Is information most valuable when you possess it or when you release it? It depends on whether you being able to act on the information is what makes it important or whether other people being able to act on it is important.
As an investment advisor, I know that in the stock market it is the possession of information that is important. If I have valuable information about the market, I want to act on that information before anyone else does to maximize the value of the information. In philanthropy, the opposite is true. As Lucy Bernholz points out today:
No one philanthropic entity has the money to solve the problems the entity claims to care about – Hunger. Education. Sustainable growth. Better foster care. AIDS. No foundation can achieve their own chosen goals by themselves. Those who set out to solve social problems and those who set up funds to support these efforts want to succeed. They are not satisfied with "feeling good," they want to do good. As they struggle to achieve their lofty, oft-hyperbolic, but well-intentioned goals, they are recognizing what those who have been doing this work for centuries also know – they need others, they need to work together. Doing so requires sharing ideas, tactics, resources and strategies.
There is no first mover advantage in philanthropy. If a foundation discovered a new ultra effective way to reduce poverty, acting on this information before anyone else did would not maximize value. Instead, value is maximized by the most people possible acting on the information as quickly as possible. So why don’t most foundations attempt to maximize value by releasing valuable information as quickly as possible?
I think part of the reason is how we as a society tend to “rank” foundations. Have you ever heard of the Bill and Melinda Gates Foundation or Google.org? Both are innovative foundations, but they are well known because they are the largest private and the largest corporate foundations, as measured by assets in their endowment. What if instead of ranking by assets or grant size, we applauded foundations for the most innovative projects or the highest impact programs or being the most transparent? People tend to behave in the way that society expects them to behave.
Just 10 years ago, the idea of celebrating the biggest philanthropist was outside of the mainstream. The important ranking for wealthy Americans was the Forbes 400. Then Slate launched the Slate 60:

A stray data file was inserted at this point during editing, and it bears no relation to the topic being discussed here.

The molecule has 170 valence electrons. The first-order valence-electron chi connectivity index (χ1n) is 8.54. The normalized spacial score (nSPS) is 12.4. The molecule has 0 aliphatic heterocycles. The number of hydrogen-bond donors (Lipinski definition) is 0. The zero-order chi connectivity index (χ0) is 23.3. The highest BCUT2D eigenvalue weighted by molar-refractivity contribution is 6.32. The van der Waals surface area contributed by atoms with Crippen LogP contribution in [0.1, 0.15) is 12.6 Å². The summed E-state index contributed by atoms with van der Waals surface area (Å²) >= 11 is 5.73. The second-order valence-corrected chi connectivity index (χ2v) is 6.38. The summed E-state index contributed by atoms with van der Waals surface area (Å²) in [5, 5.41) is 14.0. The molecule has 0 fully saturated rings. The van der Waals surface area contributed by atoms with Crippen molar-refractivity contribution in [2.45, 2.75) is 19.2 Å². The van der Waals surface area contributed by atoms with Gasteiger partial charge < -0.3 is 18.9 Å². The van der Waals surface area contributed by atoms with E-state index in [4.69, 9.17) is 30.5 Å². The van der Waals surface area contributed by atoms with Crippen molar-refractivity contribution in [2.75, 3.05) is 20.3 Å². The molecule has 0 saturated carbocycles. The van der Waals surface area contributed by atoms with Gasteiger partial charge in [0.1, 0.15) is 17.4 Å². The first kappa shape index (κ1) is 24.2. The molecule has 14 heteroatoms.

The Slate 60 attempts to fuse two essential but conflicting aspects of the American character: generosity and competitiveness. So, it’s not surprising that the inspiration for the list came from a man rich in both qualities, Ted Turner. In 1996, Slate editor Michael Kinsley was struck by remarks Turner made in an interview with Maureen Dowd: The CNN founder bemoaned the influence of the Forbes 400 list of richest Americans, saying it discouraged the wealthy from giving away their money for fear of slipping down the rankings. Turner suggested that a list of charitable contributions could inspire rich Americans to compete in a more beneficial way.
Most people have never heard of the Slate 60. But the concept that we should admire people because of how much they give has gone mainstream in a big way. The Robin Hood benefit is a case in point, as the NY Times noted earlier this month:
The event raised $71 million, up 32 percent from a year ago, in what was a display of gilded age excess.
“It was overwhelming,” said Glenn Dubin, co-founder of Highbridge Capital and a founding board member of Robin Hood. “There was a feeling of social responsibility and philanthropy in the room that was palpable.” In an era where 25 money managers can accumulate $14 billion in one year and private jets fail to inspire awe, Wednesday night’s results aptly conjured up a bit of amazement.
In an era where private jets fail to inspire awe, the raising of $71 million for charity was what got people’s attention.
So how does all of this relate to blogging as the title of this post promised? Bloggers are judged on the speed, accuracy and relevance of the information they release, not the information they posses. When we talk about a “scoop”, the ultimate achievement in journalism, we’re talking about the release of highly important information before anyone else was able to release it. This is the frame though which philanthropy must be judged. How quickly can philanthropic entities obtain relevant information about how to further their cause, how quickly can they release it and how effective can they be at catalyzing other resources to act on the new information.
It doesn’t matter how much you have, it’s what you do with it that counts.